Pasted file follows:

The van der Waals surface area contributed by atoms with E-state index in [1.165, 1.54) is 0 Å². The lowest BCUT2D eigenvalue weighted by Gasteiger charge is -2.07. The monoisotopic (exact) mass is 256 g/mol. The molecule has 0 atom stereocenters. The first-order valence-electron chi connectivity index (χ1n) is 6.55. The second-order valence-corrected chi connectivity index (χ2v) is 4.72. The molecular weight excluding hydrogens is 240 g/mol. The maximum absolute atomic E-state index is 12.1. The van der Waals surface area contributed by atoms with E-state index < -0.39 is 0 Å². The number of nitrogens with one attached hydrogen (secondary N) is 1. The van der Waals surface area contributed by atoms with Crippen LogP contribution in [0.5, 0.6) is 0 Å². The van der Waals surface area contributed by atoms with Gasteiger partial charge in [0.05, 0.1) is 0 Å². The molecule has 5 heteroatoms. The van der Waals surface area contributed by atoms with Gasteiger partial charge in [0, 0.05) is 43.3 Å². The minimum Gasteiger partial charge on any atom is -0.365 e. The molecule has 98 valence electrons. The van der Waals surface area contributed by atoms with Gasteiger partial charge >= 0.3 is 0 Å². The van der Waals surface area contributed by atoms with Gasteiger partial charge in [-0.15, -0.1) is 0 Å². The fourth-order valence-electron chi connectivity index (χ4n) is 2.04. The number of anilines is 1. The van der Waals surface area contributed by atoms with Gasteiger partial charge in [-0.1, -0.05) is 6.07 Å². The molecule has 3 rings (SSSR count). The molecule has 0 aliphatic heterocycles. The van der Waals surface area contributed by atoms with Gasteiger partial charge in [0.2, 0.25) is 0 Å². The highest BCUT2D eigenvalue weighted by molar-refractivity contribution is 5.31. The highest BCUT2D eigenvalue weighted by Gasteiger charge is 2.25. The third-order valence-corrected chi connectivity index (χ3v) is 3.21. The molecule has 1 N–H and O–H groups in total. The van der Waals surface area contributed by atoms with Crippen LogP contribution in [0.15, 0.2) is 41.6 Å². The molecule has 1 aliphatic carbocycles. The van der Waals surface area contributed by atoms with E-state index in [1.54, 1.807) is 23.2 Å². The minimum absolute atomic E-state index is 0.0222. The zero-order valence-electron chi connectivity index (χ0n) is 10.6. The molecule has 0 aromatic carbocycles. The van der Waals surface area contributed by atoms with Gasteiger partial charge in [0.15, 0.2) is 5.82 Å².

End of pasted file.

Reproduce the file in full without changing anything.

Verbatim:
The van der Waals surface area contributed by atoms with E-state index in [1.165, 1.54) is 0 Å². The lowest BCUT2D eigenvalue weighted by Gasteiger charge is -2.07. The monoisotopic (exact) mass is 256 g/mol. The molecule has 0 atom stereocenters. The first-order valence-electron chi connectivity index (χ1n) is 6.55. The second-order valence-corrected chi connectivity index (χ2v) is 4.72. The molecular weight excluding hydrogens is 240 g/mol. The maximum absolute atomic E-state index is 12.1. The van der Waals surface area contributed by atoms with E-state index < -0.39 is 0 Å². The number of nitrogens with one attached hydrogen (secondary N) is 1. The van der Waals surface area contributed by atoms with Crippen LogP contribution in [0.5, 0.6) is 0 Å². The van der Waals surface area contributed by atoms with Gasteiger partial charge in [0.05, 0.1) is 0 Å². The molecule has 5 heteroatoms. The van der Waals surface area contributed by atoms with Gasteiger partial charge in [0, 0.05) is 43.3 Å². The minimum Gasteiger partial charge on any atom is -0.365 e. The molecule has 98 valence electrons. The van der Waals surface area contributed by atoms with Gasteiger partial charge >= 0.3 is 0 Å². The van der Waals surface area contributed by atoms with Gasteiger partial charge in [-0.15, -0.1) is 0 Å². The fourth-order valence-electron chi connectivity index (χ4n) is 2.04. The number of anilines is 1. The van der Waals surface area contributed by atoms with Gasteiger partial charge in [-0.1, -0.05) is 6.07 Å². The molecule has 3 rings (SSSR count). The molecule has 0 aliphatic heterocycles. The van der Waals surface area contributed by atoms with Gasteiger partial charge in [0.2, 0.25) is 0 Å². The highest BCUT2D eigenvalue weighted by molar-refractivity contribution is 5.31. The highest BCUT2D eigenvalue weighted by Gasteiger charge is 2.25. The third-order valence-corrected chi connectivity index (χ3v) is 3.21. The molecule has 1 N–H and O–H groups in total. The van der Waals surface area contributed by atoms with Crippen LogP contribution in [0.15, 0.2) is 41.6 Å². The molecule has 1 aliphatic carbocycles. The van der Waals surface area contributed by atoms with E-state index in [1.54, 1.807) is 23.2 Å². The minimum absolute atomic E-state index is 0.0222. The zero-order valence-electron chi connectivity index (χ0n) is 10.6. The molecule has 0 aromatic carbocycles. The van der Waals surface area contributed by atoms with Gasteiger partial charge in [0.15, 0.2) is 5.82 Å².